When Mark died, emergency services left his body on the pavement in central Pretoria for hours.
“Are you sure this ou is dead? Maybe he’s sleeping?”, says a police woman as she kicks him like a dog. She made a joke out of my friend’s death. Mark wanted to live. He had been lying there since one a.m. We called the ambulance at the time and they only arrived at 10 a.m. They refused to take his body until the police came after midday. His body laid there in the CBD, where everybody walked past. He was just 32 years old.
The paramedics don’t care about us. When we call them for help, we have learned it’s best to lie. We don’t mention anything about overdosing and needles, but we place a needle next to the person so they can see what caused the person to fall unconscious. If we mention that the person has overdosed they won’t come, they won’t help us, especially if you are black.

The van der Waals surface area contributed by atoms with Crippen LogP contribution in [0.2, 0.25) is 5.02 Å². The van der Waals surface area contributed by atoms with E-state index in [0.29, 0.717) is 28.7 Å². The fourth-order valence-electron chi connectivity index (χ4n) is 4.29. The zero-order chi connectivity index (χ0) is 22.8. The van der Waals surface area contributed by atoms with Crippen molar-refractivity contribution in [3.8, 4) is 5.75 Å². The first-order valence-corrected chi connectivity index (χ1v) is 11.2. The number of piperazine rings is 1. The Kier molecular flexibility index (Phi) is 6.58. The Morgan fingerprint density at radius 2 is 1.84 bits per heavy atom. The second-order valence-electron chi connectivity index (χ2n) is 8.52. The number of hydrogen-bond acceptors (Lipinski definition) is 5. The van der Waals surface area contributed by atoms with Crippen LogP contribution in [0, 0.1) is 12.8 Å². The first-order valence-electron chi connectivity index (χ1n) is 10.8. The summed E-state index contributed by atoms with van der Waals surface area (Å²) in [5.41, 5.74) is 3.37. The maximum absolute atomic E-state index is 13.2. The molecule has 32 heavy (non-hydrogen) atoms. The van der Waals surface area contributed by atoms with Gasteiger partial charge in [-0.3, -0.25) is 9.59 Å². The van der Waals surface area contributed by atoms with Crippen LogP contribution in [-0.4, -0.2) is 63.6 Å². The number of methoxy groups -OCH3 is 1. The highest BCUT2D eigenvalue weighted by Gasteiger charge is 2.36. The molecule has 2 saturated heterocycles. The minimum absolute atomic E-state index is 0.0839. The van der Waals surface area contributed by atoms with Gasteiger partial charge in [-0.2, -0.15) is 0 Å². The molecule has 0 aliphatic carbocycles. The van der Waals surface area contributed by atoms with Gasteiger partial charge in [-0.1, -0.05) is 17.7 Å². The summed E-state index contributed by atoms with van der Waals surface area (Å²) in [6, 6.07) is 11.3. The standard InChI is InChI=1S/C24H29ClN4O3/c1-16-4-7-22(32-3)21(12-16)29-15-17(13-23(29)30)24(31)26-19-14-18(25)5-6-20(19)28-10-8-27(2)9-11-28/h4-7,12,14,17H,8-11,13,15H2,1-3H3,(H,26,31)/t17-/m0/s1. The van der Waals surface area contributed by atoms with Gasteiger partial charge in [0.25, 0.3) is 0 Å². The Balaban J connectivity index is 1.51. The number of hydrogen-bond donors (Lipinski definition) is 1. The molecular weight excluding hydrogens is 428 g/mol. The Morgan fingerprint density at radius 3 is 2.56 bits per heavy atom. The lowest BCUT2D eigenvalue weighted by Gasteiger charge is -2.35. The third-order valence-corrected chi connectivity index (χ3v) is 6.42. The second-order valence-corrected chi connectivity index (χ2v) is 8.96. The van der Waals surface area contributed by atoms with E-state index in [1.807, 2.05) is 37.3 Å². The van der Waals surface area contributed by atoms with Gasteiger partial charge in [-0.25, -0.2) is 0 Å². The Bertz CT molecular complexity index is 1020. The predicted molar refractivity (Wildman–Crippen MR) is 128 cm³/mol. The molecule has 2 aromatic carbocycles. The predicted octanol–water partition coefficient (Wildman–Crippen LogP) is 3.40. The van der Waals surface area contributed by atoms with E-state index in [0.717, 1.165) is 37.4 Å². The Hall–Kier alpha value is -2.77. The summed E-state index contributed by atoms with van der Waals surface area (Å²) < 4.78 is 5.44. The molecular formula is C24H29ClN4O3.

When we see that one of us has overdosed, we try our best to resuscitate him. We see him turn blue, fall into a deep sleep and struggle to breathe, then we know that this ou is in serious trouble. We call the ambulance and we stay with him until they arrive.
Most drug users have a pauper’s burial. On very rare occasions the family buries them. You can lie in a state morgue from anything between three months to three years. Your family doesn’t know that you are dead. You just lie in that morgue as an unknown.
I have lived in the streets for almost 10 years. I have lost many friends. I stopped counting years ago. I can’t even remember some of their names anymore. – Marko (42), as told to Nelisiwe Msomi